If budget is your constraint, and you decide on the 13" model, at least get the 16 gigs of RAM and min of 512gigs of storage.

    As for me, I do still photo work and I just can't imagine doing the work on a 13" laptop as 15" is already on the small side (without my faithful 24" monitor attached).

    There will be those that tell you 8 gigs is enough and it certainly might be the minimum but it makes zero sense to get the minimum specs to run when having your school apps open, most likely mail, Safari web browser and possibly word processing. Last - read elsewhere on best way to set up your apps for the laptop based on your purchase (drive space and RAM as well as perhaps colour balancing/gamma).
  4. z31fanatic macrumors 6502a


    Mar 7, 2015
    Mukilteo, WA USA
    Whatever you do, please don't buy the 3 year old classic MBP that Apple still sells.

    Now that we got that out of the way, I think you should get the base 15" for your needs. More power than the 13" and the portability is still good in my opinion. You are probably used to 15" Windows laptops that weigh 5-6 lbs. The 15" Mac is thinner and lighter (4.5lbs) than what you are used to.
  5. monokakata macrumors 68000


    May 8, 2008
    Hilo, Hawai'i
    Kiteskip isn't quite right about Turbo Boost.

    It's not marketing -- it's real. If you see something like "2.7 GHz Turbo Boost to 3.1 GHz" that means that when only one core is working, it can process at 3.1 GHz, but if all the cores are at work, 2.7 GHz is as fast as any of them can go.

    In other words the Turbo Boost number is the fastest that one core and one core only can work. As soon as more cores get into the act, the speed drops to the lower number.

    Turbo Boost is a big help in "single-threaded" applications -- those apps that never use more than a single core (because that's the way they're coded).

    And it's not something you can control. The CPU decides what to do, without any input from you.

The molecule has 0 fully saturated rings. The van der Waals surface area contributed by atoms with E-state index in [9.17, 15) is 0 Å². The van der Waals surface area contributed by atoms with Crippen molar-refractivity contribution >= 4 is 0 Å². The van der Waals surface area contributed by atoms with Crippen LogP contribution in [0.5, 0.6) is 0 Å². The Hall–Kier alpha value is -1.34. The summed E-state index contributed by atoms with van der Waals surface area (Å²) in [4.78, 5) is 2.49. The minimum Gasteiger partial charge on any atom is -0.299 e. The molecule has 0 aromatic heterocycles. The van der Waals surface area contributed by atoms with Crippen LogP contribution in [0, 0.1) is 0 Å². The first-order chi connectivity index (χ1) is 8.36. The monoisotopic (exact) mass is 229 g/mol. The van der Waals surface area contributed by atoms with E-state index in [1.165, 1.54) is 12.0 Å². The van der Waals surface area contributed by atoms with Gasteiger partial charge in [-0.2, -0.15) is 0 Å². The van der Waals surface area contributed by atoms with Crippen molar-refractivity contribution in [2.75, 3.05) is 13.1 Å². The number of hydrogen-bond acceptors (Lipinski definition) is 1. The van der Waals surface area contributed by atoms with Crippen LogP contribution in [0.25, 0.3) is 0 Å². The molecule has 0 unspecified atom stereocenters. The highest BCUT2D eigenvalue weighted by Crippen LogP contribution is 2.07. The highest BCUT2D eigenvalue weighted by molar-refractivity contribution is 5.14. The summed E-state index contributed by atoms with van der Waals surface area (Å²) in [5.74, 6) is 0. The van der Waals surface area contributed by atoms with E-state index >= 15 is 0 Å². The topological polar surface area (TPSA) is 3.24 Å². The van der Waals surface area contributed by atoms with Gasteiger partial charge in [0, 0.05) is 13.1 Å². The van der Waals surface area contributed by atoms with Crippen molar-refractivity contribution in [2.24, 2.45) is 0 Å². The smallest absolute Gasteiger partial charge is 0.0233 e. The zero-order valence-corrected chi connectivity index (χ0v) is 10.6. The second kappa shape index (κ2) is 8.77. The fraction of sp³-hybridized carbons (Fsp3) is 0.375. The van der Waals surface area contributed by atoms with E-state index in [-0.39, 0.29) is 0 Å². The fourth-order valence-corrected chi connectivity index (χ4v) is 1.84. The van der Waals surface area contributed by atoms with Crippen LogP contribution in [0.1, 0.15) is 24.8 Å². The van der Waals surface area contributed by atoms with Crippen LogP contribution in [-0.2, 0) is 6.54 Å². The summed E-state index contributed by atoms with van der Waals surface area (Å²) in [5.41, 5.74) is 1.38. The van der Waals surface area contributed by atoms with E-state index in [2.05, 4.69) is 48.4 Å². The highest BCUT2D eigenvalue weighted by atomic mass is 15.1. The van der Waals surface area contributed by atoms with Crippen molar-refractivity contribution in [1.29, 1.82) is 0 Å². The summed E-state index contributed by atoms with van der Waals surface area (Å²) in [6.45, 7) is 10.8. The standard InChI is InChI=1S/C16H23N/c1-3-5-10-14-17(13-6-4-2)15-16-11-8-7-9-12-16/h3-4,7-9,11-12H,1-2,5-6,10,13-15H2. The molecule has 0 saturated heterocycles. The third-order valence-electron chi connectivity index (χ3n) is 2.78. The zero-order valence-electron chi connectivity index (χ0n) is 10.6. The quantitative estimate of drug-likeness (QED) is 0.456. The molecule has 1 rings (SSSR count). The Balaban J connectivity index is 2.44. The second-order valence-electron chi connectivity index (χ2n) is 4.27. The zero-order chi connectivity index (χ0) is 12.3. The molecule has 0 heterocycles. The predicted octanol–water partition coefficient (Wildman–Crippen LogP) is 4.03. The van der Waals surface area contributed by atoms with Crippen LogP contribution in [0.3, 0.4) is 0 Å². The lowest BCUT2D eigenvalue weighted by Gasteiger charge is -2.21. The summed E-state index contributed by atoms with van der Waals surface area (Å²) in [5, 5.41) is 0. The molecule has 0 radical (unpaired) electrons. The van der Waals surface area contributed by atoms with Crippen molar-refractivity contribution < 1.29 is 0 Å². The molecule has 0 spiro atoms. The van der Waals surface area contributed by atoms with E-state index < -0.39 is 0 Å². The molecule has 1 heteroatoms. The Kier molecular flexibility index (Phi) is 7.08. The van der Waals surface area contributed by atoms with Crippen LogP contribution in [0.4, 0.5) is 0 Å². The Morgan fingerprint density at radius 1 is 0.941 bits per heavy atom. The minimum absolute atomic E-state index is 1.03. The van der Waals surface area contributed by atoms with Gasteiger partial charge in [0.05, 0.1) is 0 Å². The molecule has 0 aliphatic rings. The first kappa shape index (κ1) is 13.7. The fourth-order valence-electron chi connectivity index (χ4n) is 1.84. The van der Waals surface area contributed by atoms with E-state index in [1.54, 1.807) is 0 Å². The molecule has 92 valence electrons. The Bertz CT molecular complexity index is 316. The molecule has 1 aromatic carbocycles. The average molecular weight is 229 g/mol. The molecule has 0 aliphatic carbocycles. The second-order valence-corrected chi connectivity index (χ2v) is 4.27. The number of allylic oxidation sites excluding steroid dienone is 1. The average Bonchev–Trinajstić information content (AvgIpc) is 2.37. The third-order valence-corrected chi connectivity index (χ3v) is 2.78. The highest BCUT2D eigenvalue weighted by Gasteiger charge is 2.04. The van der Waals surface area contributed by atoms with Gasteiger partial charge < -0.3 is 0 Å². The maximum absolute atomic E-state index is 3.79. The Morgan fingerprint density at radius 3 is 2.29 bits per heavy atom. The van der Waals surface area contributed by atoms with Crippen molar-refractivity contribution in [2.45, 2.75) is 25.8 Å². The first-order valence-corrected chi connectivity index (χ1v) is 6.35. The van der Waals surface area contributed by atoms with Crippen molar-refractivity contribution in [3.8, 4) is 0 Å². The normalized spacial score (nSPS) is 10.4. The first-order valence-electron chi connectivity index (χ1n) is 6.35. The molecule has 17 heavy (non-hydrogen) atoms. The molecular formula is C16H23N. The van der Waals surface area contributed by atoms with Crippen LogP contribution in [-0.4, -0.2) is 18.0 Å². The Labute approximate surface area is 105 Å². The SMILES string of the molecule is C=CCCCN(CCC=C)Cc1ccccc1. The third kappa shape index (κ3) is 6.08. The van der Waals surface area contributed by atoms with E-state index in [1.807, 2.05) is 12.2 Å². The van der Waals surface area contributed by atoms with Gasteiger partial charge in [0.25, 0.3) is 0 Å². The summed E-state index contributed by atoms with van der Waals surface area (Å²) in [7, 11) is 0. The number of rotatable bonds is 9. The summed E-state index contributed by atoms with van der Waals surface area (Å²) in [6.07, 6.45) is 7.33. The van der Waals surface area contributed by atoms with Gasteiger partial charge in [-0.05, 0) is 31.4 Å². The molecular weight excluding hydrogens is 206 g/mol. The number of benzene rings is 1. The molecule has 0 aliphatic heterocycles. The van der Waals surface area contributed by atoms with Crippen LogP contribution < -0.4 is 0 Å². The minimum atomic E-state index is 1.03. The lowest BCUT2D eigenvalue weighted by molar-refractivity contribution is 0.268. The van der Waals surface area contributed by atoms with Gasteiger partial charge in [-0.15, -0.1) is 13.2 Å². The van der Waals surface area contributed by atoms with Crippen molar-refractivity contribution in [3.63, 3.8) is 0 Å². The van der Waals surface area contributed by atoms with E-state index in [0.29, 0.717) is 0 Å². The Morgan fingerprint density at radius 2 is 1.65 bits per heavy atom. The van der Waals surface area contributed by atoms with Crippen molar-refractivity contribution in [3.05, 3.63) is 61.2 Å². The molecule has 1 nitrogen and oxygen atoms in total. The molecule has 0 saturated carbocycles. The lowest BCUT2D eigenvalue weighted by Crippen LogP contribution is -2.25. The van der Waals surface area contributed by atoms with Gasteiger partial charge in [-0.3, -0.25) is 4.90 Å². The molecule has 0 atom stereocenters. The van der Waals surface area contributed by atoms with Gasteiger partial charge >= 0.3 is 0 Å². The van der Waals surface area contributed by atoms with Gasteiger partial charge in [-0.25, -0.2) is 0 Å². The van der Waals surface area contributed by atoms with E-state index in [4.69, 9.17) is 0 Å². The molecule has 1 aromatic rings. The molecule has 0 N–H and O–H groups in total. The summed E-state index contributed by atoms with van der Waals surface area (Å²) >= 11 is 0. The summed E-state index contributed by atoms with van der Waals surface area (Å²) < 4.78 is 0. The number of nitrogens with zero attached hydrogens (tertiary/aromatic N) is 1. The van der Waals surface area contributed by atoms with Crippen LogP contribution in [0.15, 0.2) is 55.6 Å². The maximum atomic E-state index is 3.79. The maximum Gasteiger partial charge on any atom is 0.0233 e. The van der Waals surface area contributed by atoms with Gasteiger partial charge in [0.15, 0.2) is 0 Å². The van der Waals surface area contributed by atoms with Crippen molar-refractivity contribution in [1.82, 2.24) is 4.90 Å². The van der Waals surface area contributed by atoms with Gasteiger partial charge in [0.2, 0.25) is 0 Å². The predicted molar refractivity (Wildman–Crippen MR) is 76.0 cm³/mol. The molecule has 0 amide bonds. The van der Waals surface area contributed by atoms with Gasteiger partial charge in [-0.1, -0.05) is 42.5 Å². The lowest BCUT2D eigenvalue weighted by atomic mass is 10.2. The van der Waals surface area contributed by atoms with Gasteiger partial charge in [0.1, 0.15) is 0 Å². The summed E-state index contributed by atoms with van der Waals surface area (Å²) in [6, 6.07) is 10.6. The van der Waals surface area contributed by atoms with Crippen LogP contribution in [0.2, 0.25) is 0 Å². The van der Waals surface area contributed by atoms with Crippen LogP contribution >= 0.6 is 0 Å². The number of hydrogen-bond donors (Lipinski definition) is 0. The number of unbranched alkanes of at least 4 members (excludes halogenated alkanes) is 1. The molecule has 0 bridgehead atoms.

6. Samuelsan2001 macrumors 604

    Oct 24, 2013
    If you are doing film and TV production get a 5K imac, as everything goes to 4K over the next 2 years you'll need the screen real estate and the desktop processors, and dGPU's for the after effects and rendering speeds. Then maybe a second hand 11 inch to carry to class for taking notes etc.
  7. groundeddreams thread starter macrumors newbie

    Aug 11, 2010
    I will be using a IMac with a large monitor in lectures and tutorials, the Macbook Pro will be mainly used in the library and at home.
  8. MagicBoy macrumors 68040


    May 28, 2006
    Manchester, UK
    If portability and price are not an issue I'd opt for the base 15". Otherwise pick an 13" based on the RAM and SSD storage you will require, as these cannot be upgraded later. The difference between 2.7 and 2.9GHz CPUs won't really be noticeable. The jump from dual to quad cores (in the 15") will.
  9. theluggage, Aug 24, 2015
    Last edited: Aug 24, 2015

    theluggage macrumors 68040

    Jul 29, 2011
    15" not portable?
    Kids these days.

    OK, I confess I never had one of those, but even a Powerbook G3 was a brick, yet it seemed like a miracle at the time.

    Seriously, the current 15" is not a huge machine to carry around.
  10. MagicBoy macrumors 68040


    May 28, 2006
    Manchester, UK
    Jumping to assumptions a little aren't we?

    A few things :
    1) Being in my thirties I'm definitely not a "Kid".
    2) Check the sig! I'm writing this on the 15" MacBook Pro.
    3) I carried a 2+inch thick, 3.3Kg Toshiba round with me for the final year at Uni (College for you americans). Plus all the usual books.

    Portability seems to be king round these parts. I'm usually the exception in that I'd happily take my 15" anywhere and not moan about the size/weight. The thing is an engineering marvel.